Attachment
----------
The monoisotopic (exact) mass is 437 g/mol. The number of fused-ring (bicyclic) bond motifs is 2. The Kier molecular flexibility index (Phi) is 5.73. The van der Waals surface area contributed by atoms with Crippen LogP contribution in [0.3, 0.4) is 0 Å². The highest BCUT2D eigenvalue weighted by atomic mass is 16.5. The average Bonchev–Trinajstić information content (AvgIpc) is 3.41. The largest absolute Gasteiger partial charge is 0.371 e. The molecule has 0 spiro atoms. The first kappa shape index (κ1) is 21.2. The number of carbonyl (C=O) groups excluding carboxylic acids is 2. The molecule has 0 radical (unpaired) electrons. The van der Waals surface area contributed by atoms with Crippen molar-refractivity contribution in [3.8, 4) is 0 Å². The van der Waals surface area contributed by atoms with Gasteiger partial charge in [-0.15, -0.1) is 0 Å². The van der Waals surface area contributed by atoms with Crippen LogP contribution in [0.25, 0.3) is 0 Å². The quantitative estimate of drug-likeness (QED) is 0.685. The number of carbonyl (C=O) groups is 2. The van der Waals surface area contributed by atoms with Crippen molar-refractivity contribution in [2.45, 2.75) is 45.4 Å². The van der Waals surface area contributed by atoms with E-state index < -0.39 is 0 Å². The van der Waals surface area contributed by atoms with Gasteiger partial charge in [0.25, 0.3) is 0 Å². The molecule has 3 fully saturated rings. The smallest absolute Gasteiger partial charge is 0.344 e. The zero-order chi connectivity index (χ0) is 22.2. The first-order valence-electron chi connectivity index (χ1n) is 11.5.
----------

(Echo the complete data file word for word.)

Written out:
The monoisotopic (exact) mass is 437 g/mol. The number of fused-ring (bicyclic) bond motifs is 2. The Kier molecular flexibility index (Phi) is 5.73. The van der Waals surface area contributed by atoms with Crippen LogP contribution in [0.3, 0.4) is 0 Å². The highest BCUT2D eigenvalue weighted by atomic mass is 16.5. The average Bonchev–Trinajstić information content (AvgIpc) is 3.41. The largest absolute Gasteiger partial charge is 0.371 e. The molecule has 0 spiro atoms. The first kappa shape index (κ1) is 21.2. The number of carbonyl (C=O) groups excluding carboxylic acids is 2. The molecule has 0 radical (unpaired) electrons. The van der Waals surface area contributed by atoms with Crippen molar-refractivity contribution in [3.8, 4) is 0 Å². The van der Waals surface area contributed by atoms with Gasteiger partial charge in [-0.15, -0.1) is 0 Å². The van der Waals surface area contributed by atoms with Crippen LogP contribution in [0.25, 0.3) is 0 Å². The quantitative estimate of drug-likeness (QED) is 0.685. The number of carbonyl (C=O) groups is 2. The van der Waals surface area contributed by atoms with Crippen molar-refractivity contribution in [2.45, 2.75) is 45.4 Å². The van der Waals surface area contributed by atoms with E-state index < -0.39 is 0 Å². The van der Waals surface area contributed by atoms with Gasteiger partial charge in [0.25, 0.3) is 0 Å². The molecule has 3 fully saturated rings. The smallest absolute Gasteiger partial charge is 0.344 e. The zero-order chi connectivity index (χ0) is 22.2. The first-order valence-electron chi connectivity index (χ1n) is 11.5.